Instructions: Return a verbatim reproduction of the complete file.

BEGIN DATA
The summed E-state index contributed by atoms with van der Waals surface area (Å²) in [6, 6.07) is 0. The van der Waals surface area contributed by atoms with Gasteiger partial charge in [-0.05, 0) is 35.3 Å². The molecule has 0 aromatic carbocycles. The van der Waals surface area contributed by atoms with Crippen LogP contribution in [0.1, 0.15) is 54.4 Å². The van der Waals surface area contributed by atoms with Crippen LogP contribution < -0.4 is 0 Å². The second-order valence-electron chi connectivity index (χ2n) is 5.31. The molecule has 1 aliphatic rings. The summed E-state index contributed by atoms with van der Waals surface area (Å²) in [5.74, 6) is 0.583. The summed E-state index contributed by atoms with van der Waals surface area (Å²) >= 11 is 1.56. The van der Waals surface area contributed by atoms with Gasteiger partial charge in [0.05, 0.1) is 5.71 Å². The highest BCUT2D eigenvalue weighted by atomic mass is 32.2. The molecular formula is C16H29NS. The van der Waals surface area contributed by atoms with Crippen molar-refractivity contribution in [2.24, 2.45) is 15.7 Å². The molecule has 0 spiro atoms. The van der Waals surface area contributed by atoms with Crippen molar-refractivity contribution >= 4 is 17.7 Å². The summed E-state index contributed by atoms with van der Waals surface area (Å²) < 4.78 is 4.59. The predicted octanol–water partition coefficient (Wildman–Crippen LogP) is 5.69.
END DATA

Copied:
The summed E-state index contributed by atoms with van der Waals surface area (Å²) in [6, 6.07) is 0. The van der Waals surface area contributed by atoms with Gasteiger partial charge in [-0.05, 0) is 35.3 Å². The molecule has 0 aromatic carbocycles. The van der Waals surface area contributed by atoms with Crippen LogP contribution in [0.1, 0.15) is 54.4 Å². The van der Waals surface area contributed by atoms with Crippen LogP contribution < -0.4 is 0 Å². The second-order valence-electron chi connectivity index (χ2n) is 5.31. The molecule has 1 aliphatic rings. The summed E-state index contributed by atoms with van der Waals surface area (Å²) in [5.74, 6) is 0.583. The summed E-state index contributed by atoms with van der Waals surface area (Å²) >= 11 is 1.56. The van der Waals surface area contributed by atoms with Gasteiger partial charge in [0.05, 0.1) is 5.71 Å². The highest BCUT2D eigenvalue weighted by atomic mass is 32.2. The molecular formula is C16H29NS. The van der Waals surface area contributed by atoms with Crippen molar-refractivity contribution in [2.24, 2.45) is 15.7 Å². The molecule has 0 spiro atoms. The van der Waals surface area contributed by atoms with Crippen molar-refractivity contribution >= 4 is 17.7 Å². The summed E-state index contributed by atoms with van der Waals surface area (Å²) < 4.78 is 4.59. The predicted octanol–water partition coefficient (Wildman–Crippen LogP) is 5.69.